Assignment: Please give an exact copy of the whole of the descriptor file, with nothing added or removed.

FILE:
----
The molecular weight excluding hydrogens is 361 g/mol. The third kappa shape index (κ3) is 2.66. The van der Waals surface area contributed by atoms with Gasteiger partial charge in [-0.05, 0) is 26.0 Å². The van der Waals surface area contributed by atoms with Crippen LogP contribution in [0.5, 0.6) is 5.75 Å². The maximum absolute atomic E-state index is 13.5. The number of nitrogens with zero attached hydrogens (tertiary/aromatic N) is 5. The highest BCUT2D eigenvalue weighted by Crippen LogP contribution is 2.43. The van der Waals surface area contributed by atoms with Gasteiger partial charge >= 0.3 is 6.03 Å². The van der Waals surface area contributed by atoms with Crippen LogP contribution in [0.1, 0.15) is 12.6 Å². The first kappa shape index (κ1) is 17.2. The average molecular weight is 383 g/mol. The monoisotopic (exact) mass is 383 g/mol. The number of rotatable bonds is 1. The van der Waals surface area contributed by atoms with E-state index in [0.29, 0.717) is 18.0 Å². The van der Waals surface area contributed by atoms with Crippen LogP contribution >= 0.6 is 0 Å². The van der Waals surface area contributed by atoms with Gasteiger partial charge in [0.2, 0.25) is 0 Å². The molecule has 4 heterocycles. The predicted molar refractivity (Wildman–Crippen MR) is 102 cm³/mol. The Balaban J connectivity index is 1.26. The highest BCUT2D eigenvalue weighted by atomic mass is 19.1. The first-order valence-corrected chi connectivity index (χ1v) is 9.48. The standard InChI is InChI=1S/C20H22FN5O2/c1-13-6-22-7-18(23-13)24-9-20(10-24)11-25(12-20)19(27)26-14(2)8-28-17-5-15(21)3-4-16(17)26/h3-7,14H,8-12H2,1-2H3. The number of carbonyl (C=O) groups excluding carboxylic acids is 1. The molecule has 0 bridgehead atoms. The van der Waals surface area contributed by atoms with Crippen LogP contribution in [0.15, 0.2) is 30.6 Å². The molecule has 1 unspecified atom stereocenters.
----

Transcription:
The molecular weight excluding hydrogens is 361 g/mol. The third kappa shape index (κ3) is 2.66. The van der Waals surface area contributed by atoms with Gasteiger partial charge in [-0.05, 0) is 26.0 Å². The van der Waals surface area contributed by atoms with Crippen LogP contribution in [0.5, 0.6) is 5.75 Å². The maximum absolute atomic E-state index is 13.5. The number of nitrogens with zero attached hydrogens (tertiary/aromatic N) is 5. The highest BCUT2D eigenvalue weighted by Crippen LogP contribution is 2.43. The van der Waals surface area contributed by atoms with Gasteiger partial charge >= 0.3 is 6.03 Å². The van der Waals surface area contributed by atoms with Crippen LogP contribution in [0.1, 0.15) is 12.6 Å². The first kappa shape index (κ1) is 17.2. The average molecular weight is 383 g/mol. The monoisotopic (exact) mass is 383 g/mol. The number of rotatable bonds is 1. The van der Waals surface area contributed by atoms with E-state index in [0.29, 0.717) is 18.0 Å². The van der Waals surface area contributed by atoms with Crippen LogP contribution >= 0.6 is 0 Å². The van der Waals surface area contributed by atoms with Gasteiger partial charge in [0.2, 0.25) is 0 Å². The molecule has 4 heterocycles. The predicted molar refractivity (Wildman–Crippen MR) is 102 cm³/mol. The Balaban J connectivity index is 1.26. The highest BCUT2D eigenvalue weighted by atomic mass is 19.1. The first-order valence-corrected chi connectivity index (χ1v) is 9.48. The standard InChI is InChI=1S/C20H22FN5O2/c1-13-6-22-7-18(23-13)24-9-20(10-24)11-25(12-20)19(27)26-14(2)8-28-17-5-15(21)3-4-16(17)26/h3-7,14H,8-12H2,1-2H3. The number of carbonyl (C=O) groups excluding carboxylic acids is 1. The molecule has 0 bridgehead atoms. The van der Waals surface area contributed by atoms with Crippen LogP contribution in [0.15, 0.2) is 30.6 Å². The molecule has 1 unspecified atom stereocenters.